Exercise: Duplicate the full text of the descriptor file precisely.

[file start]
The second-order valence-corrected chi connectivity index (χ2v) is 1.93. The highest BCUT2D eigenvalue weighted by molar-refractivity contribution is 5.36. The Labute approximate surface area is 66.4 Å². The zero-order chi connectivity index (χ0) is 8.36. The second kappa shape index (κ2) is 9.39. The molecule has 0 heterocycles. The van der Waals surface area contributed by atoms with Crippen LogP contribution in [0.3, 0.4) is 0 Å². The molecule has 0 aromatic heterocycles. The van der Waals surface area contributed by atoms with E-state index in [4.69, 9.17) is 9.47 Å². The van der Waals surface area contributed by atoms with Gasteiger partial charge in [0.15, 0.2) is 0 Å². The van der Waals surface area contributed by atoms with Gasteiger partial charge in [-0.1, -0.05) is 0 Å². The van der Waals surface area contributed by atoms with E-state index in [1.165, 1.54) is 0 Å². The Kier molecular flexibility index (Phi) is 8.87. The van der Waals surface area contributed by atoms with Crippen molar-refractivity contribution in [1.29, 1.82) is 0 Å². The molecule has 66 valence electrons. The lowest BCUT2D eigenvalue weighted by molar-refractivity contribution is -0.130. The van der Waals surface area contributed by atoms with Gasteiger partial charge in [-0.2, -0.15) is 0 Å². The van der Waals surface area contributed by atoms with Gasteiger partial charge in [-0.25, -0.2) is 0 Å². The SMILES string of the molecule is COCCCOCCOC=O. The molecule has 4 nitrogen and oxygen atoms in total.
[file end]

The second-order valence-corrected chi connectivity index (χ2v) is 1.93. The highest BCUT2D eigenvalue weighted by molar-refractivity contribution is 5.36. The Labute approximate surface area is 66.4 Å². The zero-order chi connectivity index (χ0) is 8.36. The second kappa shape index (κ2) is 9.39. The molecule has 0 heterocycles. The van der Waals surface area contributed by atoms with Crippen LogP contribution in [0.3, 0.4) is 0 Å². The molecule has 0 aromatic heterocycles. The van der Waals surface area contributed by atoms with E-state index in [4.69, 9.17) is 9.47 Å². The van der Waals surface area contributed by atoms with Gasteiger partial charge in [0.15, 0.2) is 0 Å². The van der Waals surface area contributed by atoms with Gasteiger partial charge in [-0.1, -0.05) is 0 Å². The van der Waals surface area contributed by atoms with E-state index in [1.165, 1.54) is 0 Å². The Kier molecular flexibility index (Phi) is 8.87. The van der Waals surface area contributed by atoms with Crippen molar-refractivity contribution in [1.29, 1.82) is 0 Å². The molecule has 66 valence electrons. The lowest BCUT2D eigenvalue weighted by molar-refractivity contribution is -0.130. The van der Waals surface area contributed by atoms with Gasteiger partial charge in [-0.2, -0.15) is 0 Å². The van der Waals surface area contributed by atoms with Gasteiger partial charge in [-0.25, -0.2) is 0 Å². The SMILES string of the molecule is COCCCOCCOC=O. The molecule has 4 nitrogen and oxygen atoms in total.